Last but not least I do think the ex members and others who are searching gain support and encouragement from our community. We do what we can and it is good to get advice and suggestions on how to more effective. Thank You.

      • DodoTheLaser

        I do like my new Android-based Samsung Galaxy S III very much. Unlike Scientology, it delivers.

      • jensting

        In addition to Real Life [tm] action, the number of new voices heard in comment in 2012 was interesting. While I did my fair share of predicting the end of the criminal organisation known as the “church” of $cientology back in the day (and was wrong), I think that the years since 2008 have gone worse and worse for said criminal organisation and that makes me happy.

    • mirele

      Next year will be the 19th year I’ve been doing this. I’ve never been in a Co$, only outside, with a sign. They showed up on my playground, the Internet, and started trying to boss us around. I’m in this for the long haul.

      In the beginning, I thought that once we got the truth out, the cult would be a goner. It hasn’t worked out that way. There were years of setbacks in the 1990s. Things started looking up in 2005 when Tom Cruise lost it on Oprah’s couch and told Matt Lauer women with postpartum depression shouldn’t take antidepressants. (Seriously, the latter got a LOT of attention from younger people just starting families, at least from anecdotal evidence.) Since 2008, every year has gotten better and better for those of us trying to get the word out about Scientology (thank you Anonymous!).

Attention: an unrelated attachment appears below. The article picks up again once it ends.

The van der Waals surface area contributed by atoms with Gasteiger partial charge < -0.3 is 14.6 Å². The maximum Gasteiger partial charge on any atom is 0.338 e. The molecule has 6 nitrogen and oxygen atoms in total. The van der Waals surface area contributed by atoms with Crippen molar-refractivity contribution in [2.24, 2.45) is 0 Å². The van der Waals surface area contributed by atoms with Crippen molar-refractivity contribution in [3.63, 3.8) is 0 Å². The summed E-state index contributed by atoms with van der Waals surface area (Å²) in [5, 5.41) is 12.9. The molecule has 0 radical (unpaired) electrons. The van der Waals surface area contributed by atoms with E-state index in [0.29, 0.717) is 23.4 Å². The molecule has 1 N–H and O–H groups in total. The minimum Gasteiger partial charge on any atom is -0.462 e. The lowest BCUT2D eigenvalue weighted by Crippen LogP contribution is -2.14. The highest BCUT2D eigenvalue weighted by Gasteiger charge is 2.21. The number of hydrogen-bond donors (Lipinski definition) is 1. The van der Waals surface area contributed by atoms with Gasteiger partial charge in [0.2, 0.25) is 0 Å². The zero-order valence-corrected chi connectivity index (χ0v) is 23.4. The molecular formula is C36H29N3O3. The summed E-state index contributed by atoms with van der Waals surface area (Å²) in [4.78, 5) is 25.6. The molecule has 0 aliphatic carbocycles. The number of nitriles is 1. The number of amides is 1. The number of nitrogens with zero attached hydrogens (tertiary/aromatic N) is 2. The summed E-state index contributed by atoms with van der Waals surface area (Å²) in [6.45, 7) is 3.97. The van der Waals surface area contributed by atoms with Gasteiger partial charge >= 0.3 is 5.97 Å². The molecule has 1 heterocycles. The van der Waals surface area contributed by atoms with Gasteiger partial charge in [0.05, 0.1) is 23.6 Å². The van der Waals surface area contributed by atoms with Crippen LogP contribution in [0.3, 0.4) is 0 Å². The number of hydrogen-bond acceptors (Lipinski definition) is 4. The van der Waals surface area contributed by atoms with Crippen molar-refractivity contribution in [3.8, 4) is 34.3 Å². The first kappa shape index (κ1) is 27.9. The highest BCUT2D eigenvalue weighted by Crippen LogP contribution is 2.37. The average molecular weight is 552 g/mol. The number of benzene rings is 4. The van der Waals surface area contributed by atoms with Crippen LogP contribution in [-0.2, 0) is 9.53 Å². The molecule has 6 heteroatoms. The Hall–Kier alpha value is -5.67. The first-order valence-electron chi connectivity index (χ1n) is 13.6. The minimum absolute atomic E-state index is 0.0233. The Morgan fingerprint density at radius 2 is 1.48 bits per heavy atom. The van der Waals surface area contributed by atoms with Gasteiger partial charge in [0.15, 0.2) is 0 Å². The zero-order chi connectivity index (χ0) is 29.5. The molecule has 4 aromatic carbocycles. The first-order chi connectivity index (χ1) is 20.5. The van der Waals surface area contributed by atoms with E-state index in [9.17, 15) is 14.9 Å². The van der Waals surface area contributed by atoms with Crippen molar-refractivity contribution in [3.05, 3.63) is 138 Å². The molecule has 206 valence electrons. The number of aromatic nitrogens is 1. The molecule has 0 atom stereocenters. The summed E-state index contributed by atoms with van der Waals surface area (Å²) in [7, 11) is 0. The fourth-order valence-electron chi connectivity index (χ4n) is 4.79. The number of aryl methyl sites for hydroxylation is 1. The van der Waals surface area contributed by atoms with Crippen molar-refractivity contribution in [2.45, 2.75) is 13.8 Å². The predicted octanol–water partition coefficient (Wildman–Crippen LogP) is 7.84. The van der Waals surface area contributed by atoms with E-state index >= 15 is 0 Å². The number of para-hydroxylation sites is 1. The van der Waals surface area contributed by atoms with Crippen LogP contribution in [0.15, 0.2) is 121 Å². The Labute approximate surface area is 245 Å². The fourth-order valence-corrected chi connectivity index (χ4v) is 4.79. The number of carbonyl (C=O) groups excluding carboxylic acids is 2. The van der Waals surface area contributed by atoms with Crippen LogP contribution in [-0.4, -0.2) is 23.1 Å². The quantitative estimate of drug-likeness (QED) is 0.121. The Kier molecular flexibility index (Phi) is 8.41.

What I’ve learned about this is patience. Patience, keep slogging away at it. We’re seeing the fruit of that patience now. When I think back to 1993 and 1994 and 1995, Scientology was thought of as a weird new religion, one that the press was afraid to touch due to the Time lawsuit. Now Scientology has a dedicated reporter on the case!

      What I’m looking forward to in 2013, besides the plethora of books coming out, is lots more great journalism from TonyO. And probably surprises galore!